In a variation on this embodiment, prior to generating the identifier for the object, the system allocates the instance by allocating space for the instance in an object heap, and setting the class pointer in the header of the instance to point to a prototypical near object of the class. This prototypical near object points to the class for the object. Hence, the class pointer indirectly points to the class for the object through the prototypical near object.

In a variation on this embodiment, associating the new near object with the instance involves generating the new near object by copying the prototypical near object.

In a variation on this embodiment, the system accesses the identifier for the instance indirectly through the class pointer in the header of the instance.

In a variation on this embodiment, generating the identifier for the instance involves generating a hash code for the instance.

In a variation on this embodiment, the system locks the instance to facilitate exclusive access to the instance by copying a near object associated with the instance to a method activation on the execution stack (also referred to as a frame stack), and setting the class pointer of the instance to point to the copy of the near object on the execution stack. In this way, the location of the near object in the execution stack indicates that the instance is locked.

In a further variation, the system unlocks the instance by resetting the class pointer in the header of the instance to point back to the near object, instead of pointing to the copy of the near object in the execution stack.

In a further variation, locking the instance further comprises storing a pointer to the original near object in the method activation along with the copy of the near object to facilitate resetting the class pointer to point back to the near object.

BRIEF DESCRIPTION OF THE FIGURES

FIG. 1 illustrates a computing device in accordance with an embodiment of the present invention.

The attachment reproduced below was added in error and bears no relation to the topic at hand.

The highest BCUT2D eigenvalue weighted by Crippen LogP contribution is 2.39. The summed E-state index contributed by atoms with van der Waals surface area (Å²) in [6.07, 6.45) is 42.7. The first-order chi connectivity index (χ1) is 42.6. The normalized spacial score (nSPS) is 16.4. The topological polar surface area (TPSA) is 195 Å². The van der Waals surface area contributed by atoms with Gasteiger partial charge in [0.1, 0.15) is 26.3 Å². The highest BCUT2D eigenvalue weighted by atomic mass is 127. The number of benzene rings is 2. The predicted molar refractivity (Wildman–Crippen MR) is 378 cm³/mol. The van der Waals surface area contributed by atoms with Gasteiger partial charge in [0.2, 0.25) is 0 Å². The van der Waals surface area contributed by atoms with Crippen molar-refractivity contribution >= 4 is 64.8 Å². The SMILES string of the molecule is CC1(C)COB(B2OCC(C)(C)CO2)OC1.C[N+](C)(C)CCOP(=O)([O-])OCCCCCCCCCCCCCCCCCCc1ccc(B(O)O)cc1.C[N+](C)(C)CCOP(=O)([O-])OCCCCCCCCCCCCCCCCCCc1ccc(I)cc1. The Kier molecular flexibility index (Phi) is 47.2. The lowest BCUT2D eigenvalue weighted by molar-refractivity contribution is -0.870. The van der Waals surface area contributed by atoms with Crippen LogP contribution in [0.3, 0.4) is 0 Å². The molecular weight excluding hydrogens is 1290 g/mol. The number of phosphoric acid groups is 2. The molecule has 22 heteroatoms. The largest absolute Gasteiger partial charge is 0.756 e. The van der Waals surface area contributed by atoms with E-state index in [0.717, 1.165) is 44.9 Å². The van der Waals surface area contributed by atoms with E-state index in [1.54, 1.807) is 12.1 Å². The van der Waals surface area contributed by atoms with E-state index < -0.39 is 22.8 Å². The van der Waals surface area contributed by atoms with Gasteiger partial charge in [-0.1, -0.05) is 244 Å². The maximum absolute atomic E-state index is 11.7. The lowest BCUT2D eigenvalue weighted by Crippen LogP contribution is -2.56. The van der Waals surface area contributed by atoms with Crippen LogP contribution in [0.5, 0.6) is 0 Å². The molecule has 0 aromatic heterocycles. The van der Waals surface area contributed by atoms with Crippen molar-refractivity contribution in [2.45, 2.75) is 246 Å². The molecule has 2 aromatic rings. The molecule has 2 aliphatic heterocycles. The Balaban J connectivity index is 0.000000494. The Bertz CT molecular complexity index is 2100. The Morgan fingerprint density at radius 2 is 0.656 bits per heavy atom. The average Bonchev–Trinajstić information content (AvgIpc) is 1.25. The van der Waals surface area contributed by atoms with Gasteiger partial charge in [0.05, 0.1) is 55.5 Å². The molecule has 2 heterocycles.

FIG. 2 illustrates the structure of an object.

FIG. 3A illustrates a near object in accordance with an embodiment of the present invention.

FIG. 3B illustrates the use of a near object to store an identifier in accordance with an embodiment of the present invention.

FIG. 4 illustrates the process of locking an object by moving an associated near object into an activation record on the execution stack in accordance with an embodiment of the present invention.

FIG. 5 is a flow chart illustrating the process of allocating an object in accordance with an embodiment of the present invention.

FIG. 6 is a flow chart illustrating the process of associating an identifier with an object in accordance with an embodiment of the present invention.

FIG. 7 is a flow chart illustrating the process of locking an object in accordance with an embodiment of the present invention.

FIG. 8 is a flow chart illustrating the process of unlocking an object in accordance with an embodiment of the present invention.

DETAILED DESCRIPTION

The following description is presented to enable any person skilled in the art to make and use the invention, and is provided in the context of a particular application and its requirements. Various modifications to the disclosed embodiments will be readily apparent to those skilled in the art, and the general principles defined herein may be applied to other embodiments and applications without departing from the spirit and scope of the present invention. Thus, the present invention is not limited to the embodiments shown, but is to be accorded the widest scope consistent with the principles and features disclosed herein.